Review: The Plague Forge

The Plague Forge by Jason M. Hough

Best last line, ever. I had to get that out first; it’s an important observation because the last line of this book perfectly illustrates the cyclical nature of the trilogy. The line serves as an explanation (even without the benefit of the epilogue), a conclusion and a beginning. The story is far from over, though the Dire Earth Cycle is definitely complete.

That is a rare thing in speculative fiction; to come upon a satisfactory conclusion. More usually, an end is simply a pause, a chance for the author and reader to take a breath before they launch into the next trilogy. No doubt, this is a pause, too. But the next chapter in this saga will be very different. James M. Hough will not return to tell the same story from a different point of view.

On to the book, itself. The Plague Forge is the last volume in the Dire Earth Cycle and everything is wheeling toward conclusion. The timetable is compressed, again, the window between visits from the Builders the smallest yet, and there seems more to do. Three keys are still to be found, mysteries unraveled and villains dealt with. No one pauses for breath, least of all the reader as the pages seemingly turn themselves.

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Review: The Exodus Towers

The Exodus Towers by Jason M. Hough

The Darwin Elevator by James M. Hough ended with the discovery of a second space elevator and a new, movable aura to protect Earth’s survivors from a deadly plague. The Exodus Towers, book two of the Dire Earth Cycle, begins shortly afterward. There is no rest for the weary! It’s another race against time, the deadline shortened to a pair of years, but the questions are bigger and the puzzles more complex. Is the new space elevator a second chance for humanity, or is it a new kind of cage?

A second colony is established in Brazil, at the base of the new space elevator and, for a while, its business as usual. Every decision is processed by the slow moving machine of the provisional leadership, headed by Dr. Tania Sharma. On the ground, Skyler Luiken resumes his trade: scavenging. In Darwin, Russell Blackfield gnashes his teeth with evil intent and Samantha proves size does matter. Subhumans are still subhuman and the Builders are still inscrutable.

Hough doesn’t tell the same story twice, however. Using established elements, he immediately deepens the mystery, adding a band of Immunes and more deviously altered subhumans. He also plays with fanaticism. It’s not a proper post apocalypse without a couple of religious nutcases, after all. The leader of the new immunes dreams of a new world populated by a superior race (sound familiar?) and, back in Darwin, the leader of the Jacobites is spreading fear and fervor. The second elevator is a problem for Jacobite Grillo; there should be only one Jacob’s Ladder. The colony at the base of the second elevator is a problem for Gabriel and his gang of immunes; the humans clustered within its aura are untested.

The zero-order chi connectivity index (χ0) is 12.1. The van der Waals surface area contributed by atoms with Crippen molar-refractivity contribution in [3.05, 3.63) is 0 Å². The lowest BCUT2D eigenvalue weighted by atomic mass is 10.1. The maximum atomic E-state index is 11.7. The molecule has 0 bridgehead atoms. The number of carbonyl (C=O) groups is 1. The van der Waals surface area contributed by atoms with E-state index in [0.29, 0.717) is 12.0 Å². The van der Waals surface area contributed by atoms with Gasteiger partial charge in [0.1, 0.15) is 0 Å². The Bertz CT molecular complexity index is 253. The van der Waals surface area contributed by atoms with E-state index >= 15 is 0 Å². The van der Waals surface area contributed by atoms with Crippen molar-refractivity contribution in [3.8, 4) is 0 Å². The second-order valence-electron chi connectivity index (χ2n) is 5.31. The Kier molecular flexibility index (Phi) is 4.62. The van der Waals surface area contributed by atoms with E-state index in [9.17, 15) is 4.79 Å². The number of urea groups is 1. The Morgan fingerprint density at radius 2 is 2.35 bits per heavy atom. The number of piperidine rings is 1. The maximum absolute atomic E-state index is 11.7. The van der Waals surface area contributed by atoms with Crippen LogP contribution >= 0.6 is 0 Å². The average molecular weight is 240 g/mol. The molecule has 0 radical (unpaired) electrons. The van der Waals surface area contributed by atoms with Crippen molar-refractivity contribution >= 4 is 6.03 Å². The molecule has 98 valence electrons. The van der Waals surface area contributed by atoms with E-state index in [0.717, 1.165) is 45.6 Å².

One of these men will be dealt with, the other needs to be dealt with. Separately, they keep Skyler and Samantha busy until the Builders arrive, as scheduled.

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Review: The Darwin Elevator

The Darwin Elevator by Jason M. Hough

Easily one of the best books I’ve read this year, The Darwin Elevator by Jason M. Hough has style and substance. The characters are vivid and compelling and the plot features more than just another zombie apocalypse. I was hooked by the end of the first page.

It’s the twenty-third century and Darwin is the last viable city on Earth. Thirty years before, aliens known only as The Builders visited the planet and installed a space elevator on the remote peninsula of northern Australia. As scientists and opportunists flocked to the southern continent, the city grew. Then came the plague: SUBS. Those who did not die a quick and painful death devolved, became sub-human with one key emotion heightened, most usually aggression.

The elevator offers protection from the plague, an aura nine miles in circumference, which is not a lot of room for the remnant population. Darwin is overcrowded, food is a commodity. The population is split into two distinct classes; the refugees penned in by the aura and the Orbitals, residents of a series of stations anchored to the space elevator. The Orbitals rely on Darwin for water and air and Darwin relies on the food from the agricultural platforms. Both rely on scavengers: the few, the brave, the foolhardy. Scavengers venture outside the aura in search of parts, batteries, ammunition and, occasionally, the fate of a loved one.

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